A couple years back I was walking around my neighborhood in Chicago and noticed a group of people wearing Hawaiian shirts and carrying stuffed parrots. It was an unusual sight.
A block further along, I came across a similar group. And then another group. It was a bizarre situation; in my part of Chicago, you usually see people in business casual heading to work, athleisure going to the yoga studio, and Cubs attire when walking over to a game.
I eventually realized what was happening: Jimmy Buffett was playing at Wrigley Field and the Parrotheads were gathering for the event.
Jimmy Buffett passed away last week. While we celebrate him for his music, his skills as a brand builder were perhaps more notable.
Over his career, Buffett created a remarkable brand. He brought joy to millions of people and made over $1 billion in the process.
There is a lot to be learned from Jimmy Buffett about building great brands. Here are five things that stand out for me.
Jimmy Buffett delivered what all great brands deliver: a benefit. His music and brand stood for the idea that we all need to get away from the daily grind and kick-back at the beach. Time spent at a Caribbean beach bar enjoying margaritas is time well spent. Buffett explained it in an interview, “It’s really a part of the human condition that you’ve got to have some fun. You’ve got to get away from whatever you do to make a living or other parts of life that stress you out.”
He didn’t over-promise. Buffett didn’t ask us to move down to Key West permanently. Even a few days was enough.
It was also an attainable benefit. To enjoy the Buffett life, you don’t need a fancy car or a private jet. Time with friends and a margarita are the requirements.
Jimmy Buffett was unique in providing this benefit. There are lots of entertainers that deliver a wonderful show and an escape. Buffett was uniquely all about the beach, margaritas, sun and kicking-back.
It is one thing to create a compelling brand positioning. It is another thing to bring it to life. Buffett did this in so many ways.
The world of Jimmy Buffett is full of images and symbols. Hawaiian shirts. Frozen drinks. A run-down beach bar. Parrots. Beach balls.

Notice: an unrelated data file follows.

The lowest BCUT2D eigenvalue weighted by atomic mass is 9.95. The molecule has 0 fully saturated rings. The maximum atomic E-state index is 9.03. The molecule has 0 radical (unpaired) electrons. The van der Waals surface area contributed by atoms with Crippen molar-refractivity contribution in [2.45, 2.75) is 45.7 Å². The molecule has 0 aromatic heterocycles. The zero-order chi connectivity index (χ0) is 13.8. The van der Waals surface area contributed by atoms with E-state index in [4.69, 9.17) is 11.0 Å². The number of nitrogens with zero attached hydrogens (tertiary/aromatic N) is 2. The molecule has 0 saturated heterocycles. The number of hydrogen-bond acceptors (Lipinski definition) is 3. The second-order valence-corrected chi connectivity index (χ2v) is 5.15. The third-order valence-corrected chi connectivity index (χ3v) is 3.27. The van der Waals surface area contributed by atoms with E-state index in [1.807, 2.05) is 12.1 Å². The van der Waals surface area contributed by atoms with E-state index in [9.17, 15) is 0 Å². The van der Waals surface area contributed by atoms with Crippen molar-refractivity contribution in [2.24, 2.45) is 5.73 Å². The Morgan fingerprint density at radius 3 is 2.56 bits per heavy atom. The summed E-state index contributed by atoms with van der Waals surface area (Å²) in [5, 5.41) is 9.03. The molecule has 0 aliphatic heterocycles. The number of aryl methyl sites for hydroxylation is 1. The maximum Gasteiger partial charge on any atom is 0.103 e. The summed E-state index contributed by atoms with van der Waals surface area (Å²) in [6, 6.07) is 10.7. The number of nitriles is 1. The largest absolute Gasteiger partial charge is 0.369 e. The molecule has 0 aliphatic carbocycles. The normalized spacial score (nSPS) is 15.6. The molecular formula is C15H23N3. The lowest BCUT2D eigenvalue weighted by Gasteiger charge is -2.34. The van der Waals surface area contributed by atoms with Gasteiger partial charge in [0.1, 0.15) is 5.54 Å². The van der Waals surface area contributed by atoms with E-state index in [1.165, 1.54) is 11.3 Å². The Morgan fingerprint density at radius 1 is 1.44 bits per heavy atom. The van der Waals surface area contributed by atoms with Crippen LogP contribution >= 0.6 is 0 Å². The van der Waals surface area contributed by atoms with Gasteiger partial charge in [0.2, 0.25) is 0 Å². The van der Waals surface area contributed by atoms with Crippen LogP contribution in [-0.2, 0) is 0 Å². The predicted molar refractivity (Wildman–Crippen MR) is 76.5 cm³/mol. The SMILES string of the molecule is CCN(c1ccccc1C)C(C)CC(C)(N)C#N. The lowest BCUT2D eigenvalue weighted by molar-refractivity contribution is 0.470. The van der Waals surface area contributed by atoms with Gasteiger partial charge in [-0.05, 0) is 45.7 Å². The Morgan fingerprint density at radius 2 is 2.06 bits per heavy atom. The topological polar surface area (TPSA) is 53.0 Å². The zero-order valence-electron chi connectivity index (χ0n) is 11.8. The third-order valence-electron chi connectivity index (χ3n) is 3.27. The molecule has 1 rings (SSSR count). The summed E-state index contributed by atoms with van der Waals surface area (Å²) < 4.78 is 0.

All this imagery contributes to the unique Buffett brand experience.
Jimmy Buffet was apparently a stickler for detail. In recent years he developed a Broadway show, Escape to Margaritaville. The finale featured beach balls dropping from the ceiling, which Buffett thought was a nice touch.
But he was worried that the star, Paul Alexander Nolan, wasn’t sufficiently tanned and ordered him to get to a salon, noting “To me, it’s essential to the part. Tourists in Margaritaville are white and turn red. You need to be tan.”
He also didn’t like the ushers. “They’re like 60 years old, up to 80. They come out and tell you, “‘You’ve got to sit down!’ and ‘You can’t do this.’ ‘You can’t do that.’ It’s like having a schoolteacher.” Buffett knew that what happens before the actual brand experience should be considered, too.
In this way, Buffett was much like Steve Jobs, another amazing brand builder who had a stunning attention to detail.
Reading about Jimmy Buffett, it is astonishing how many things he tried that didn’t work. He failed out of college. His first album Down to Earth sold about 300 copies. His first attempt at running a store didn’t work out and closed. The Cheeseburger in Paradise chain of restaurants is no more. The story of Jimmy Buffett is not the story of one success after another.
Buffett embraced the idea of trying things and learning. If something seems to work, build on it. If it doesn’t work, move on to the next thing. The entire Jimmy Buffett brand was built through trial and error. It wasn’t a calculated McKinsey formulated strategy to build a global empire. No, Buffett did things he found interesting and stuck with the winners.
The consistency of Jimmy Buffett is astonishing. He released his most famous song Margaritaville in 1977. He sang that song and embraced it for almost 50 years.
Buffett was always Buffett, with parrots and Hawaiian shirts and the promise of a day in the sun.
You have to imagine that he wondered about this. I’m certain there were days when he thought, “Maybe I should try something different” and “Again, I have to go do this same show again? Let’s change it up.”
But he didn’t. Buffett didn’t go into politics. He didn’t produce an Opera. He didn’t take stands on unrelated social causes.
He just built on his successful brand. He did amazing things with it, over time extending his brand into a remarkable collection of business. There are now Margaritaville books, retail stores, bars, saltshakers, cruise ships, even retirement communities.
Through it all, Buffett was true to his vision. The beach bar imagery never changed.
In a final, sad bit of consistency, he died from skin cancer.
Jimmy Buffett played to the everyday person ready to have some fun. He didn’t go after just the wealthy, or the trendy, or the beautiful. Margaritaville is an inclusive place.
Buffett made a lot of money and built a business empire. But he did it by working hard to deliver a powerful brand experience and connect with his fans. He explained, “If you like what I do in goods and services, if we make you feel better after a hard day of work and you want to come blow off some steam and you pay for that, I’m going to give you your money’s worth and have a good time doing it.”
He seemed to feel an obligation to deliver; “There’s an opportunity here to give people a really great, full experience,” he explained. “They’ve paid money to be here. They deserve it.”
Ultimately, Buffett built a remarkable brand, one that will continue. The brands we build can last longer than we do and have a bigger impact.
So, this weekend get a margarita and raise a toast to an amazing brand builder.